Here are a number of frequently-asked questions that we get:
Drop us a note with your contact information and we'll be in touch. Visitors are always welcome at our rehearsals... we look forward to meeting you!
We rehearse weekly and sometimes have additional rehearsals before a show or competition.
No! We believe we can teach nearly anyone to be a solid singer. If you can carry a tune, are willing to learn and have a desire to perform, you have everything you need to be a singer. Come to a rehearsal and find out!
Some members can sight-read; most can not. The chorus provides members with all kinds of learning tools for new music and existing repertoire. When you visit, you'll get sheet music and a CD that you can use to learn your part. Since we are primarily an educational organization, you'll have tremendous resources at your disposal through the musical leadership at chorus. We'll teach you as much or as little as you like!
After visiting the chorus for about 4 rehearsals, we request that you focus on one song for audition. Then, you'll sing with our section leaders in a quartet to show that you've learned your part and that you can sing harmony. We'll teach you the rest!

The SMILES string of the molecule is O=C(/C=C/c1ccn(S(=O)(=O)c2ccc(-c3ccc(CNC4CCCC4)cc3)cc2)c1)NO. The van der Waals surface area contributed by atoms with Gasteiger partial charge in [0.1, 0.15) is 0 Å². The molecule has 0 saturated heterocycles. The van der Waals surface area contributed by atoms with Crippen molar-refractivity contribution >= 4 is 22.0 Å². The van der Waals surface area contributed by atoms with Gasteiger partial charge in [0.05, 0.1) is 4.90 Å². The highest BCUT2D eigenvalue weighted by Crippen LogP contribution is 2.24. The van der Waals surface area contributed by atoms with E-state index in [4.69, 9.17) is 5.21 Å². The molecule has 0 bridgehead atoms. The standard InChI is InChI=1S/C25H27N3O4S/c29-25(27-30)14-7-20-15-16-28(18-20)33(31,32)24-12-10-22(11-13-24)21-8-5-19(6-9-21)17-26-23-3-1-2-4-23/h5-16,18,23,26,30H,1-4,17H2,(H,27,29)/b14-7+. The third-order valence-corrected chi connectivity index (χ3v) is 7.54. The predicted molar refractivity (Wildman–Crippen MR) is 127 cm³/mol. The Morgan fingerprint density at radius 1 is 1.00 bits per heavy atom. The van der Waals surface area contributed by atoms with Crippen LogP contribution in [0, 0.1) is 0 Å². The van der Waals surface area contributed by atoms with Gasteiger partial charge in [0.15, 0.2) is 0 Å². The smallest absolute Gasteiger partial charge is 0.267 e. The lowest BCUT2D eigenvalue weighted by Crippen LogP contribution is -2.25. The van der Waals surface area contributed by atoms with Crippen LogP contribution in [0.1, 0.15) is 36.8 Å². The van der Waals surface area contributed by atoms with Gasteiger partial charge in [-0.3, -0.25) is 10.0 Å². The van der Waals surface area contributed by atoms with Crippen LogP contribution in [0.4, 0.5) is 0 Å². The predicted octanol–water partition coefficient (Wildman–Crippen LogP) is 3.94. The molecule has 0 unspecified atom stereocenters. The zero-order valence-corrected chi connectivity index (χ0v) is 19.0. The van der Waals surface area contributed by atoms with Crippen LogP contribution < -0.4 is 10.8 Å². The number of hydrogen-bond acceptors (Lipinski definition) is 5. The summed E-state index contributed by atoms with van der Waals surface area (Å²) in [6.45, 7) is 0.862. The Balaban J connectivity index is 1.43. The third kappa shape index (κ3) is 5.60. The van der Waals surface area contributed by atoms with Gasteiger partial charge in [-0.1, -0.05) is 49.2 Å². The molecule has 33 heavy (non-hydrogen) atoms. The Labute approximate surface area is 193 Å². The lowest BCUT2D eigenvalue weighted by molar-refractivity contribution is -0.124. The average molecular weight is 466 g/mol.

We produce an annual show in the fall and we participate in an a cappella regional competition in the spring each year. There's usually a really fun weekend retreat (away from town) to hone our singing and harmony skills. We tend to perform in and around our area about a dozen times a year for local festivals, business events, charitable events, and in seasonal holiday and arts festivals.
It's incredibly fun - and challenging! It feeds you with energy, helps you stay in touch with left and right sides of your braind and gain new skills - the whole time. And there's evidence it's good for your health:
"People who sing are healthier than people who don’t. Singing gives the lungs a workout, tones abdominal and intercostal muscles and the diaphragm, and stimulates circulation. It makes us breathe more deeply than many forms of strenuous exercise, so we take in more oxygen, improve aerobic capacity and experience a release of muscle tension as well. "
— Professor Graham Welch, Director of Educational Research, University of Surrey, Roehampton, UK